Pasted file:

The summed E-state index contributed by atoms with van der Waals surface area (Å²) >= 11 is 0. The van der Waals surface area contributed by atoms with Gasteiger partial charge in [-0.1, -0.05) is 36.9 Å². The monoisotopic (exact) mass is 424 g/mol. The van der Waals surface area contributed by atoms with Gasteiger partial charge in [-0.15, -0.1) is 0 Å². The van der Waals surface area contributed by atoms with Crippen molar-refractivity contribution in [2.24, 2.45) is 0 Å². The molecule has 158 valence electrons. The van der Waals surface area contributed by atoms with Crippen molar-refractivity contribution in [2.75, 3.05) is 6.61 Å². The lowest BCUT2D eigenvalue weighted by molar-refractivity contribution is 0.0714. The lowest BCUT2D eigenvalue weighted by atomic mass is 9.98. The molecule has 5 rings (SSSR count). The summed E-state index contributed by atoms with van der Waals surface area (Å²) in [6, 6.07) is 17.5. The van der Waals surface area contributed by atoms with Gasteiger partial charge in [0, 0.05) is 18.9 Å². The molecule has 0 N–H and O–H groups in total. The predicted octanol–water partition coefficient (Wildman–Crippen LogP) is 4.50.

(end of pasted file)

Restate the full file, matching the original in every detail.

The summed E-state index contributed by atoms with van der Waals surface area (Å²) >= 11 is 0. The van der Waals surface area contributed by atoms with Gasteiger partial charge in [-0.1, -0.05) is 36.9 Å². The monoisotopic (exact) mass is 424 g/mol. The van der Waals surface area contributed by atoms with Gasteiger partial charge in [-0.15, -0.1) is 0 Å². The van der Waals surface area contributed by atoms with Crippen molar-refractivity contribution in [2.24, 2.45) is 0 Å². The molecule has 158 valence electrons. The van der Waals surface area contributed by atoms with Crippen molar-refractivity contribution in [2.75, 3.05) is 6.61 Å². The lowest BCUT2D eigenvalue weighted by molar-refractivity contribution is 0.0714. The lowest BCUT2D eigenvalue weighted by atomic mass is 9.98. The molecule has 5 rings (SSSR count). The summed E-state index contributed by atoms with van der Waals surface area (Å²) in [6, 6.07) is 17.5. The van der Waals surface area contributed by atoms with Gasteiger partial charge in [0, 0.05) is 18.9 Å². The molecule has 0 N–H and O–H groups in total. The predicted octanol–water partition coefficient (Wildman–Crippen LogP) is 4.50.